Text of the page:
Members of the U.S. Park Police place signage near the ferry dock for the Statue of Liberty announcing its closure following a U.S. government shutdown in Manhattan, New York, U.S., Jan. 20, 2018.
New York City's iconic landmark the Statue of Liberty will reopen Monday at the expense of state funds following a brief closure as a result of the U.S. federal government shutdown.
"We've contacted the federal Department of the Interior and we worked out an arrangement where New York State will fund the federal employees who operate the Statue of Liberty so it will reopen tomorrow at state expense," New York State Governor Andrew Cuomo said Sunday when announcing the decision at a press conference.
According to a news release published on the governor's website, the cost of keeping the Statue of Liberty National Monument and Ellis Island open is 65,000 U.S. dollars per day.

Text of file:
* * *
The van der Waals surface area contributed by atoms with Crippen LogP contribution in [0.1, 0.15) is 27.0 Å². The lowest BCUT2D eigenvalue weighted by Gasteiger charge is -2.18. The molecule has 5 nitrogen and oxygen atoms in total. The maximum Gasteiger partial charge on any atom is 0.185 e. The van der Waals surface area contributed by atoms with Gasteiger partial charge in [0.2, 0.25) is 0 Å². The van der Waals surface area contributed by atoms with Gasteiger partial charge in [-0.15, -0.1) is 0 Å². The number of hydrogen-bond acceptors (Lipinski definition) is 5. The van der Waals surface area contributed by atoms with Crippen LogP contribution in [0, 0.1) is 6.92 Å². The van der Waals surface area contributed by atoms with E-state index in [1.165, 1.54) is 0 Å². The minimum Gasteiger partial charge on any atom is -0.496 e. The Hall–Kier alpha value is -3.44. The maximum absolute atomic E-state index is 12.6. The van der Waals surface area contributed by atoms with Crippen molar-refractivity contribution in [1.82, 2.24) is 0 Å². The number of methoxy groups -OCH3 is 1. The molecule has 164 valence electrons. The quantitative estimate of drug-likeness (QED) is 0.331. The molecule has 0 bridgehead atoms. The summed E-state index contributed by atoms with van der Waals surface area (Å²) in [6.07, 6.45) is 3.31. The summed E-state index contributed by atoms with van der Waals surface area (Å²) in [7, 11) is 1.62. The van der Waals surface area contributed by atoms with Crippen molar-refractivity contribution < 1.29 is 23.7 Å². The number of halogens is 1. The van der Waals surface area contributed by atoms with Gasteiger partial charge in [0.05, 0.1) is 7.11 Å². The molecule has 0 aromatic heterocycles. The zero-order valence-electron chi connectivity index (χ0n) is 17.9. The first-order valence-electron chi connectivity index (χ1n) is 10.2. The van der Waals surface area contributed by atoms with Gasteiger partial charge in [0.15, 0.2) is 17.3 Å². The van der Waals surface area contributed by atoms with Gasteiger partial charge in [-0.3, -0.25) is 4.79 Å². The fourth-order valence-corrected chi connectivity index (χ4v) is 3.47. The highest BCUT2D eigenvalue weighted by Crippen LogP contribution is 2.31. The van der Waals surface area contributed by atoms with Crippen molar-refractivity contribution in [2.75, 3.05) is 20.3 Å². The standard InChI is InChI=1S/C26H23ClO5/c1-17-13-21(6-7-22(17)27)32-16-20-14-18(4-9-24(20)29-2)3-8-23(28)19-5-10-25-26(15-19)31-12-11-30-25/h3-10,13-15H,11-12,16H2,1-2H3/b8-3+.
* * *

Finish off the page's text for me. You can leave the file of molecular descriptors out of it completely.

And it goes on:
However, the iconic statue generates a tourist revenue that far outweighs its operational cost, making a major contribution to the New York State economy.
"We don't want to lose the income," Cuomo said.
The Statue of Liberty, located on Liberty Island within the state of New York, is among the 417 national park sites operated by the federal National Park Service (NPS).
According to an annual report by the NPS, 4.5 million people visited Liberty Island in 2016, generating 263.2 million dollars in visitor spending per year and supporting 3,400 jobs, with an economic output of 364 million dollars.
Despite the reopening of the Statue of Liberty, many other national parks and monuments will remain closed or partially closed as a result of the government shutdown starting on Saturday.
The National Parks Conservation Association estimated that about one-third of the 417 national park sites were shuttered.
"Park visitors are advised to use extreme caution if choosing to enter NPS property, as NPS personnel will not be available to provide guidance, assistance, maintenance, or emergency response," the NPS warned in a notice to visitors.